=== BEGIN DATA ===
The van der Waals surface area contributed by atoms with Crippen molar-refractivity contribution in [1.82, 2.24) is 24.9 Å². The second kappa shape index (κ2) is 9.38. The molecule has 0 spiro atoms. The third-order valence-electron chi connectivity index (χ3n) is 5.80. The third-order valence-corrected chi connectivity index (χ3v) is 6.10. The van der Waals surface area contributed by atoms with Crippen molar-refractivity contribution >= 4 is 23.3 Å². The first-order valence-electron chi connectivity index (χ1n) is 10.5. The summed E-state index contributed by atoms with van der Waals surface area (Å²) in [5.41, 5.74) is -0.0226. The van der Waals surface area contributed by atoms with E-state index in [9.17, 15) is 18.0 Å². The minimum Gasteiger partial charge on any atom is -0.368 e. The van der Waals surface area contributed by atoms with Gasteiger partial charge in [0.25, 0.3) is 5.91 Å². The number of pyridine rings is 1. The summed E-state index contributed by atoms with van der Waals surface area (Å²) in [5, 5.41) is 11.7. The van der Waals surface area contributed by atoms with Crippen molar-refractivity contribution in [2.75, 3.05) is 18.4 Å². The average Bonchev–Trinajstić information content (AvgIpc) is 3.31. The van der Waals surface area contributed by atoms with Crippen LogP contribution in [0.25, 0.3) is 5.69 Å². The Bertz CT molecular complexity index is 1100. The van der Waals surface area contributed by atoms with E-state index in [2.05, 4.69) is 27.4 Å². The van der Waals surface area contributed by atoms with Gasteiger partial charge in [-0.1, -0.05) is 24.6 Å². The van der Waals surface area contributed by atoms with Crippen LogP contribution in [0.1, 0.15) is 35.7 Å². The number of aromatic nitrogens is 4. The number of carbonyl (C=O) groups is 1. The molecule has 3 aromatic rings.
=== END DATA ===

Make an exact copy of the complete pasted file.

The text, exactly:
The van der Waals surface area contributed by atoms with Crippen molar-refractivity contribution in [1.82, 2.24) is 24.9 Å². The second kappa shape index (κ2) is 9.38. The molecule has 0 spiro atoms. The third-order valence-electron chi connectivity index (χ3n) is 5.80. The third-order valence-corrected chi connectivity index (χ3v) is 6.10. The van der Waals surface area contributed by atoms with Crippen molar-refractivity contribution >= 4 is 23.3 Å². The first-order valence-electron chi connectivity index (χ1n) is 10.5. The summed E-state index contributed by atoms with van der Waals surface area (Å²) in [5.41, 5.74) is -0.0226. The van der Waals surface area contributed by atoms with E-state index in [9.17, 15) is 18.0 Å². The minimum Gasteiger partial charge on any atom is -0.368 e. The van der Waals surface area contributed by atoms with Gasteiger partial charge in [0.25, 0.3) is 5.91 Å². The number of pyridine rings is 1. The summed E-state index contributed by atoms with van der Waals surface area (Å²) in [5, 5.41) is 11.7. The van der Waals surface area contributed by atoms with Crippen molar-refractivity contribution in [2.75, 3.05) is 18.4 Å². The average Bonchev–Trinajstić information content (AvgIpc) is 3.31. The van der Waals surface area contributed by atoms with Crippen LogP contribution in [0.25, 0.3) is 5.69 Å². The Bertz CT molecular complexity index is 1100. The van der Waals surface area contributed by atoms with E-state index in [2.05, 4.69) is 27.4 Å². The van der Waals surface area contributed by atoms with Gasteiger partial charge in [-0.1, -0.05) is 24.6 Å². The van der Waals surface area contributed by atoms with Crippen LogP contribution in [0.1, 0.15) is 35.7 Å². The number of aromatic nitrogens is 4. The number of carbonyl (C=O) groups is 1. The molecule has 3 aromatic rings.